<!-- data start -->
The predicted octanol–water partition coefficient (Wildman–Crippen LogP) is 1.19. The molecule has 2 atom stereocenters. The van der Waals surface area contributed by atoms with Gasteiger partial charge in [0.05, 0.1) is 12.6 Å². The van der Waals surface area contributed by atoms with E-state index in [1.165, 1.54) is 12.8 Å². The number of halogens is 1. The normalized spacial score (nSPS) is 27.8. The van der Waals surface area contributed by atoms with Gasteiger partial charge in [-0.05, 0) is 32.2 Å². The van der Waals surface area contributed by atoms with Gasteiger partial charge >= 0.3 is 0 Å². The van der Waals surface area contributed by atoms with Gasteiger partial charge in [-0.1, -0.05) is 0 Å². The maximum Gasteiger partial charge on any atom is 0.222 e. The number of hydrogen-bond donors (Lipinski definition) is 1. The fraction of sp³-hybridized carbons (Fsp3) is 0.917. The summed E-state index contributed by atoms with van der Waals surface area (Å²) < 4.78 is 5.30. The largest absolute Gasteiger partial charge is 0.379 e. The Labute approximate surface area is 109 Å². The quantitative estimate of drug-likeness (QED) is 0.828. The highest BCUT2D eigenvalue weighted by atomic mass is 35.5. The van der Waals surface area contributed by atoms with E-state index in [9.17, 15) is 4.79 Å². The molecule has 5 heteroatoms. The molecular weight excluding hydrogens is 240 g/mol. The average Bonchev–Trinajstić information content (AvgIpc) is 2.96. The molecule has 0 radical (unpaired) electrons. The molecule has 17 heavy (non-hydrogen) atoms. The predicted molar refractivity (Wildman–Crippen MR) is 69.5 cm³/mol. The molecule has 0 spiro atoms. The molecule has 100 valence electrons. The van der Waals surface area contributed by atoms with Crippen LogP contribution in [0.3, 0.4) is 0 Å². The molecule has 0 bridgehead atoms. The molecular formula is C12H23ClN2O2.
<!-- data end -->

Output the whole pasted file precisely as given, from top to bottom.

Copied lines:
The predicted octanol–water partition coefficient (Wildman–Crippen LogP) is 1.19. The molecule has 2 atom stereocenters. The van der Waals surface area contributed by atoms with Gasteiger partial charge in [0.05, 0.1) is 12.6 Å². The van der Waals surface area contributed by atoms with E-state index in [1.165, 1.54) is 12.8 Å². The number of halogens is 1. The normalized spacial score (nSPS) is 27.8. The van der Waals surface area contributed by atoms with Gasteiger partial charge in [-0.05, 0) is 32.2 Å². The van der Waals surface area contributed by atoms with Gasteiger partial charge >= 0.3 is 0 Å². The van der Waals surface area contributed by atoms with Gasteiger partial charge in [-0.1, -0.05) is 0 Å². The maximum Gasteiger partial charge on any atom is 0.222 e. The number of hydrogen-bond donors (Lipinski definition) is 1. The fraction of sp³-hybridized carbons (Fsp3) is 0.917. The summed E-state index contributed by atoms with van der Waals surface area (Å²) < 4.78 is 5.30. The largest absolute Gasteiger partial charge is 0.379 e. The Labute approximate surface area is 109 Å². The quantitative estimate of drug-likeness (QED) is 0.828. The highest BCUT2D eigenvalue weighted by atomic mass is 35.5. The van der Waals surface area contributed by atoms with E-state index in [9.17, 15) is 4.79 Å². The molecule has 5 heteroatoms. The molecular weight excluding hydrogens is 240 g/mol. The average Bonchev–Trinajstić information content (AvgIpc) is 2.96. The molecule has 0 radical (unpaired) electrons. The molecule has 17 heavy (non-hydrogen) atoms. The predicted molar refractivity (Wildman–Crippen MR) is 69.5 cm³/mol. The molecule has 0 spiro atoms. The molecule has 100 valence electrons. The van der Waals surface area contributed by atoms with Crippen LogP contribution in [0.3, 0.4) is 0 Å². The molecule has 0 bridgehead atoms. The molecular formula is C12H23ClN2O2.